Cultural Competency: What's Your Message?
Updated: Jun 17
The following quotes are responses to the following question from leading domestic violence advocates participating in an effort funded by the Blue Shield of California Foundation to strengthen cultural competency to end domestic violence (DV).
What’s the message you want to give to those who think cultural competency doesn’t matter?
“Cultural competency is the foundation of how we communicate. It’s our ability to connect. It’s our ability to share and learn and make decisions together. In our work with Inter Tribal Council of California serving diverse tribes, it’s imperative that we’re able to communicate proficiently with not only the diverse tribes that we serve, but also the providers, the funders, the County, various different officials… It’s important that we make a connection and that we can share our stories.”
-Paul Tupaz, ITCC
“In our diverse society, in our diverse state, we can’t really begin to truly affect the trauma-informed needs without beginning to look at the cultural needs of the client.”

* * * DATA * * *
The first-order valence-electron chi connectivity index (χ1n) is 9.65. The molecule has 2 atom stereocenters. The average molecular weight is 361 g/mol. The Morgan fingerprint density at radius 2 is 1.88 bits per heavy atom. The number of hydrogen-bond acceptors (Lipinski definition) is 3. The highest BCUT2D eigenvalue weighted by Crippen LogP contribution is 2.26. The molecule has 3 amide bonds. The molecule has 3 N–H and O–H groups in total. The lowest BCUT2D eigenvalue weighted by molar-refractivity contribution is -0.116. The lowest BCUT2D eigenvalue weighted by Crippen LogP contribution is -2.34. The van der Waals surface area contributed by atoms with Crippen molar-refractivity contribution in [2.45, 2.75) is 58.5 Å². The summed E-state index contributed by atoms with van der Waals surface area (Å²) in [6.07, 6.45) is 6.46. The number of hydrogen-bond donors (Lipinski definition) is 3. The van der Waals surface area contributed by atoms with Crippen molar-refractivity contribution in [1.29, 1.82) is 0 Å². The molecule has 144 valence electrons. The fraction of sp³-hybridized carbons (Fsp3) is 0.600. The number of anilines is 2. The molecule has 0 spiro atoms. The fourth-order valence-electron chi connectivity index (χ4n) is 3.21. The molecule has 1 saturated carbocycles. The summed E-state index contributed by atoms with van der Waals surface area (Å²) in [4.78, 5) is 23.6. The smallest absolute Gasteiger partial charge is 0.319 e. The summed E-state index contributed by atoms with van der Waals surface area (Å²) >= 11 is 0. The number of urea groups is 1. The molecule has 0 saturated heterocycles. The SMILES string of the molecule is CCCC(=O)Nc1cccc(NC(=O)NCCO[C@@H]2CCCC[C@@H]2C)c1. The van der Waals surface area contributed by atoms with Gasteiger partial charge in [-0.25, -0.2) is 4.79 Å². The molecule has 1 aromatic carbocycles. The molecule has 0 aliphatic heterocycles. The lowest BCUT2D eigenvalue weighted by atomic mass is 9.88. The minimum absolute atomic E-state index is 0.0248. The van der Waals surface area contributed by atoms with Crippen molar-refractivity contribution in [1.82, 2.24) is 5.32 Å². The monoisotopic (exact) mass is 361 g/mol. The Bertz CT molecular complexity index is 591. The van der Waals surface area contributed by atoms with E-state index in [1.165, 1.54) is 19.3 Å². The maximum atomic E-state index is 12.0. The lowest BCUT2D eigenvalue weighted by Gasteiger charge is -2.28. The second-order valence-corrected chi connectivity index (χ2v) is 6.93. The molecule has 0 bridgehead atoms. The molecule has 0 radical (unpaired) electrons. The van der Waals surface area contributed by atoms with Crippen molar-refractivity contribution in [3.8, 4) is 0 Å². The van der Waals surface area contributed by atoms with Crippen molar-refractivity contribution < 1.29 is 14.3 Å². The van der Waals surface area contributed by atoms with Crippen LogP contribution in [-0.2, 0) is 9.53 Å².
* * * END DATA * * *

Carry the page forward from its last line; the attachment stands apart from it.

-Nilda Valmores, My Sister’s House
“Offering culturally appropriate services is important because they facilitate the process for the survivor and make it so the services she needs are at an accessible level and at the right time.”
-Maria Jimenez, Mujeres Unidas y Activas
“We on this planet are a variety of diverse people. If you do not acknowledge a person’s culture, you’re not acknowledging the whole person and the richness that they bring. So if you consider yourself a human being who has a sense of care for other people, then you have to focus on culture. It’s part of our humanity.”
-Adrienne Bausley, California Black Women’s Health Project
“I would like for people to foster sincere and honest relationships – and cultural competency is needed to do that.”
-Holly Hensher, HDVS
In my next post, I’ll talk a bit about using measures of noncognitive traits in educational assessment.